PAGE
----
Sure, a beach is a border zone, but a border zone between two huge normative zones that are binaries, and the bible constantly portrays God the creator as having determined that boundary and policing that boundary: this far and no further.

God’s creative work IS making of binaries.

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Peter and the Amils

There came to Peter some amillenialists who deny there is progress through death and Resurrection by God in any sense in history, or human flourishing, and many other like things they deny. And they asked him a question, saying

“Teacher, Usrinus wrote for us that a church can only be known by the marks of pure preaching of the gospel, pure administration of the sacraments, and discipline. Now a man was a member of the lutheran organization, but they taught baptismal regeneration so he left them and joined the baptist assembly, but they didn’t baptize his children so he joined the eastern orthodox group. But when they venerated icons he left and met with some pentecostals, and then 2 other sects, and finally the man himself was tossed out by the Plymouth Brethren. in this “Future Reformed Catholic Unity church” you claim is coming, since this man was never a member of a legitimate church, shall he be baptized into it or not?”

And Peter answered them “the sons of this period of broken history know churches are pure and less pure but those that are considered worthy to attain to the Future Reformed Catholic unity and the to the Resurrection of the church neither unchurch less pure churches or assume that unity is impossible for God. They fear not the end of the direct application of the protestant confessions anymore because they are Sons of God, being sons of the father of the risen Christ. But that future unity is possible, even Ezekiel showed, in the passage about the two sticks of israel and judah being rejoined.”

And some of the people said: “I don’t see how that is humanly possible.”

And Peter said “Yep” 

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Mark Jones on Lutheran v Reformed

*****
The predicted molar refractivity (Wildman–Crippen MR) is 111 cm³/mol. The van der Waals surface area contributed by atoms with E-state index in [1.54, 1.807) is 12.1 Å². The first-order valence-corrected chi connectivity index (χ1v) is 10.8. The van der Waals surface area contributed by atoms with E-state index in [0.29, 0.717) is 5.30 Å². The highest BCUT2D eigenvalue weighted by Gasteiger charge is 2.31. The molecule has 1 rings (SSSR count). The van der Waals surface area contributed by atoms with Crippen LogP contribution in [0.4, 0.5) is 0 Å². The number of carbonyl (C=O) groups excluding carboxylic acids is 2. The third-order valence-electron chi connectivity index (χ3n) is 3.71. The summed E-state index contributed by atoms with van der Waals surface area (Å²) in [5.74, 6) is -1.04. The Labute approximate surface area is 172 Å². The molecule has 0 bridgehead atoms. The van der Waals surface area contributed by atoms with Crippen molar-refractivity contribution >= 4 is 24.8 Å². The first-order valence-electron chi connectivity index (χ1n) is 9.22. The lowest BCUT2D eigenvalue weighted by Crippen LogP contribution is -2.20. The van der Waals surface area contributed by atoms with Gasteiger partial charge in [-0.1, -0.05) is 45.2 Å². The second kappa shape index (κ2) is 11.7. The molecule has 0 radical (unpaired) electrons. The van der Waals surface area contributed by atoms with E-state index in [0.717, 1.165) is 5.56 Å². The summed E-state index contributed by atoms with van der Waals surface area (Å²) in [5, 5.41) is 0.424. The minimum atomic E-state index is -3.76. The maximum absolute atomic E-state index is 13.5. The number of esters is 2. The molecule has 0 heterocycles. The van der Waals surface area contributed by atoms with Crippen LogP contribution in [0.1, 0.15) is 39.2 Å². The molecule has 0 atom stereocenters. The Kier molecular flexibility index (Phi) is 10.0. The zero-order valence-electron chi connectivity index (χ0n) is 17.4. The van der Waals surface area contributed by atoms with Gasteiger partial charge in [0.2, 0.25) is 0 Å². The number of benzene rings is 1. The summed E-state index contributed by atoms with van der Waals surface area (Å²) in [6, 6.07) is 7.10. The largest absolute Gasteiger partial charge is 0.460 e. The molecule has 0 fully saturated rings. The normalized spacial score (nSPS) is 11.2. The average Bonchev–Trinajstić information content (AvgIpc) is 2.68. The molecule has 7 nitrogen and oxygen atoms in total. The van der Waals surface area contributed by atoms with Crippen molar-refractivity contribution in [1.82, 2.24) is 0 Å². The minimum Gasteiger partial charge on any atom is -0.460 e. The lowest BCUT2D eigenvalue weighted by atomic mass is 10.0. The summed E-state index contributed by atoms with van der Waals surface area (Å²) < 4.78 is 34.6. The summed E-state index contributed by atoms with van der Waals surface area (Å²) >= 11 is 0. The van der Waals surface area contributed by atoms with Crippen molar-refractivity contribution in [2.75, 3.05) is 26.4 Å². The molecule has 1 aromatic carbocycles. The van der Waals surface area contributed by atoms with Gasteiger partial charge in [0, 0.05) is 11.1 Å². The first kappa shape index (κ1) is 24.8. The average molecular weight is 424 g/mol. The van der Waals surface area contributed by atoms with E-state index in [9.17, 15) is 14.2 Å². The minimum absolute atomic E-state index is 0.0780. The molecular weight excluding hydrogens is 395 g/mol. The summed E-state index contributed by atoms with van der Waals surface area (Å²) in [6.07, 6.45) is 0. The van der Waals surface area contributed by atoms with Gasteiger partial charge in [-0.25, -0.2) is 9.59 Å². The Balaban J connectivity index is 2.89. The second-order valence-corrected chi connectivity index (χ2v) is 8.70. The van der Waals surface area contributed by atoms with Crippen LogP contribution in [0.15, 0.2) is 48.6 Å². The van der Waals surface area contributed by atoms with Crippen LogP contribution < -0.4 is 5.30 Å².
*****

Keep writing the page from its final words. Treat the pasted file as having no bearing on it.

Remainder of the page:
I’m reading Mark Jones new book on antinomianism, and he makes the point that many many orthodox people “affirm” the third use of the law but they practically never use it their preaching in such a way, and that this is characteristic of Lutheranism.

He quotes Muller “the law, for Lutheranism, can never become the ultimate norm for Christian living, but instead, must always lead to Christ who alone is righteousness. This difference between the Lutherans and the Reformed arises out of the dialectical relationship of law and gospel in Lutheranism as opposed to the simple distinction of law and gospel within the one foedus gratiae held among the Reformed”

That seems like a useful response to this

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Baptismal Regeneration and the WCF

p duggie:

reblogged. He makes a fair point about Burgess at the end. It might still be amenable to the idea that the intended bad roman idea is that baptism will stop working once you sin. I think Cornelius Burgess has a good point though, and if he’s right, so much the worse for the WCF.

O, and this is a funny quote i found elsewhere, (but not from Ramsey) “The degree of linguistic gymnastics Presbyterians admittedly engage in to avoid the charge of teaching baptismal regeneration is equally as necessary to exegete Scripture as it is to exegete the Confessional statements on baptism”

Originally posted on Patrick's Pensees:

The following article was originally published in The Confessional Presbyterian Journal 4 (2008); available here.

Baptismal Regeneration and the Westminster Confession of Faith

by

D. Patrick Ramsey

 

Introduction

What does baptism do?  Unfortunately, a common answer will not be found among the different branches of Christianity.  At one end of the spectrum are those who make much of baptism in that it is a converting ordinance.  At the other end are those who claim that baptism is a mere sign of our salvation and profession of faith.